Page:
Introduction

The regulations regarding travel insurance have been under discussion for over a year due to the Superintendence of Private Insurance's (SUSEP) efforts to promote public consultations in order to:

  • guarantee contracted coverage;
  • give consumers more options; and
  • provide consumers with ample travel insurance coverage.

Therefore, although the enactment of National Private Insurance Council Resolution 315/2014 came as no surprise, it has created significant changes in the market.

Resolution 315

Before Resolution 315 came into effect, medical and hospital expenses were not covered under insurance, but were offered as assistance services, which SUSEP did not regulate. This generated discussion regarding the practice whereby several assistance companies would jointly offer products with travel insurance and not always inform consumers about the full exent of the coverage.

Under Resolution 315, the reimbursement of medical and hospital expenses is covered under insurance and may be offered only by insurance companies or their agents. Further, Articles 21, 22 and 23 of Resolution 315 specifically state as follows:

  • Travel insurance may be commercialised only by authorised insurers or their agents, subject to SUSEP's oversight (for further details please see "Insurance agency in Brazil").
  • Travel agencies, passenger transportation companies, credit card operators and assistance companies cannot act as sponsors of group policies, except in cases of true sponsorship (eg, when they sponsor policies on behalf of their own employees).
  • The sale of assistance services with insurance characteristics is forbidden.
  • The sale of travel insurance as an ancillary product to assistance services is forbidden.
  • Insurance companies may contract assistance service providers to provide assistance services under travel insurance policies; however, the insurer is jointly liable for the services rendered by the assistance service providers.

Additionally, Resolution 315 provides for new mandatory travel insurance coverage.

Mandatory coverage

Previously, travel insurance had to cover only death and permanent disability. Under Resolution 315, travel insurance must now cover at least one of the following:

  • medical, hospital or dental expenses (either within the Brazilian national territory or abroad);
  • the transfer of the body of a deceased insured back to his or her country of origin;
  • the costs associated with transporting a passenger if he or she is in no condition to be transported by regular means;
  • the transfer or removal of a passenger to a clinic or medical facility;
  • life insurance, paid to beneficiaries in case of natural causes or accidents; or
  • total or partial permanent disabilities.

Further, travel insurance that covers travel abroad must cover the following:

  • medical, hospital or dental expenses (either within the Brazilian national territory or abroad);
  • the transfer of the body of a deceased insured back to his or her country of origin;
  • the costs associated with transporting a passenger if he or she is in no condition to be transported by regular means; and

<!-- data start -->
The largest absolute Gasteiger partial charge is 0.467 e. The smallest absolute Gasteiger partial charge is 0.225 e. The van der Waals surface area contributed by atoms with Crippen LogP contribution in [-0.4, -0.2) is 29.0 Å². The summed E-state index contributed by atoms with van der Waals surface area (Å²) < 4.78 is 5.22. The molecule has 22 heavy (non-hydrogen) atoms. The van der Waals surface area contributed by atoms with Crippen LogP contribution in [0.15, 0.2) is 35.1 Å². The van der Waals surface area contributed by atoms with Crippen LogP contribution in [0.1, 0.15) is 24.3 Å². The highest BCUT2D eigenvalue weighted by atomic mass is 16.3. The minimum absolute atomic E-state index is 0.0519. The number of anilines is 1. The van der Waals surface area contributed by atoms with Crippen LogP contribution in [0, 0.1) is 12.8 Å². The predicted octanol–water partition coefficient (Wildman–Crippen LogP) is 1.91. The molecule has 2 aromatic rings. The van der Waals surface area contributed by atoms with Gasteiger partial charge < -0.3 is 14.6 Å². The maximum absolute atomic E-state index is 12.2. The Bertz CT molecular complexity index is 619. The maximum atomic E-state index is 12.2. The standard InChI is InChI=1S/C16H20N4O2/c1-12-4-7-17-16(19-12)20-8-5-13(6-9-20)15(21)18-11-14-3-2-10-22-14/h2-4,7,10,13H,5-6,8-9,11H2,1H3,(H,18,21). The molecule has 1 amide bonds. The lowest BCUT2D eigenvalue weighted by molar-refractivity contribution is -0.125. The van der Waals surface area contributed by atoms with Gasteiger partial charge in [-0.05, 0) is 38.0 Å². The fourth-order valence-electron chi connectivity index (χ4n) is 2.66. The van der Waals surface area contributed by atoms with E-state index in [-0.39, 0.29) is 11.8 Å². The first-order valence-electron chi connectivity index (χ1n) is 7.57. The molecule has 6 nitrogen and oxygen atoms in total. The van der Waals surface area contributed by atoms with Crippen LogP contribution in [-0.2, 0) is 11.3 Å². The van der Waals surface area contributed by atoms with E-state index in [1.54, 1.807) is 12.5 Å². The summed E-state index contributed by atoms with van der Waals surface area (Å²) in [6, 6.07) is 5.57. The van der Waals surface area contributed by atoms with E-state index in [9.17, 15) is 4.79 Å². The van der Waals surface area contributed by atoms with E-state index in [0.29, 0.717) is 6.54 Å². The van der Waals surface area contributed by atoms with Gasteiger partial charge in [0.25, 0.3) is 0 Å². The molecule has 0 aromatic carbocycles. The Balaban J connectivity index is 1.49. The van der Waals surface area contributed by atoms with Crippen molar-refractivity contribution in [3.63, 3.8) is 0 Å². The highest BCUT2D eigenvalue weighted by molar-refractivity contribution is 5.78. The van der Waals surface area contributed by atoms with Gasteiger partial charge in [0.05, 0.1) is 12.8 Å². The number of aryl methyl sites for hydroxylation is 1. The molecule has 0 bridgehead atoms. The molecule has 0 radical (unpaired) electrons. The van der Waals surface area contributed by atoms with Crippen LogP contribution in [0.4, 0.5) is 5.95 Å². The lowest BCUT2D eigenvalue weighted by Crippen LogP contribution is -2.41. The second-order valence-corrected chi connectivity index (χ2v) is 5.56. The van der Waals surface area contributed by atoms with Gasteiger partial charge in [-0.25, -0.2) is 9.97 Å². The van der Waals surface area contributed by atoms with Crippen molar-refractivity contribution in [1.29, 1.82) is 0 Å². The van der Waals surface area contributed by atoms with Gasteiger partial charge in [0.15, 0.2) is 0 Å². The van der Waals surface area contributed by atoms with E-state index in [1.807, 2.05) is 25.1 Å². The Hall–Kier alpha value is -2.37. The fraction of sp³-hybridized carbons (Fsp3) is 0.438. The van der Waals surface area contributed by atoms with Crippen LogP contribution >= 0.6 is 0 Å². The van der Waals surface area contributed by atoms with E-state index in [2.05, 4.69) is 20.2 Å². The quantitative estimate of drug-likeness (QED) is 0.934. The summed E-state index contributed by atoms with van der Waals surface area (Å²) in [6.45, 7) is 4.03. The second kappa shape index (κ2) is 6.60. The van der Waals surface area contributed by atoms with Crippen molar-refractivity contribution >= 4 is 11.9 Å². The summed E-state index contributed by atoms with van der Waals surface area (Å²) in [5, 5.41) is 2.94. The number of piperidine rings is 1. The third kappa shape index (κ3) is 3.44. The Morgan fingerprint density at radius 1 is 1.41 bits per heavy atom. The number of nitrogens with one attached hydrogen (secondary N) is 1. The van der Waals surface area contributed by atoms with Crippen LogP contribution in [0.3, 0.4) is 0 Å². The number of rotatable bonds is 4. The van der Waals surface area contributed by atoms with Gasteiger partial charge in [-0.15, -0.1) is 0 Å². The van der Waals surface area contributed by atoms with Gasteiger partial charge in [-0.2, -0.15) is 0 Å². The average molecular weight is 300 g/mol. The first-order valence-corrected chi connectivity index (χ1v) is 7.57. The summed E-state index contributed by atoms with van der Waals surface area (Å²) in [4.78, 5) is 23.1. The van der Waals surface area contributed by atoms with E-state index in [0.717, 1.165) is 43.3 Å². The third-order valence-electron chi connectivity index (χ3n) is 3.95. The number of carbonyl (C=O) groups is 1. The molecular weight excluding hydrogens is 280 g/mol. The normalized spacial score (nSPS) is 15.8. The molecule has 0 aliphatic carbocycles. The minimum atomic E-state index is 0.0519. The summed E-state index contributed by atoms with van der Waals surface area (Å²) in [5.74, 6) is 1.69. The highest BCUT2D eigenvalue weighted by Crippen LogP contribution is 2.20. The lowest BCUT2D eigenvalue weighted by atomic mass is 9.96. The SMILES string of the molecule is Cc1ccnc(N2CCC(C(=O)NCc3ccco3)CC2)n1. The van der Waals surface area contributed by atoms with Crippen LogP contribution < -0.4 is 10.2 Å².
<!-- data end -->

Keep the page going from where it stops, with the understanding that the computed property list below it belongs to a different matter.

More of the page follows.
• total or partial permanent disabilities.

Under Resolution 315, coverage for medical, hospital and dental expenses must also cover episodes caused by pre-existing conditions or chronic diseases whenever such episodes are considered urgent or an emergency.

Industry concerns

While the above provisions aim to provide insured with more security and better care during travel, insurers are concerned about the costs and risks involved; the sector in general expects to experience severe price increases. Insurers are particularly concerned about Article 8, which states that the maximum indemnification limits for each type of coverage must be compatible with those practised by the insurance or service sector at the destination of the insured.

Another concern relates to Article 20, which reads: "Insurance companies are forbidden from requiring prior communication for coverages which allow exclusively for the reimbursement of expenses resulting from an insured event."

Previously, a person who suffered an insured event abroad had to notify the insurer whenever he or she wanted to use his or her travel insurance policy and could use the policy only once the insurer had approved the costs and the facility that would render the necessary services. This gave insurers control over the costs incurred under travel insurance policies and helped to regulate insured events more closely.

Now, however, consumers need not notify insurance companies whenever they suffer an insured event and may turn to the closest medical facility for assistance. However, until SUSEP or the courts establish otherwise, the burden of proof regarding the insured event will rest mainly with the consumer. In light of this, several entities are already recommending that consumers take photos, copy medical forms and the like to ensure that they can petition for their rights before consumer protection organisations or the courts in the event that they are denied coverage.

Marta Viegas

Juliana Mattar

This article was first published by the International Law Office, a premium online legal update service for major companies and law firms worldwide. Register for a free subscription.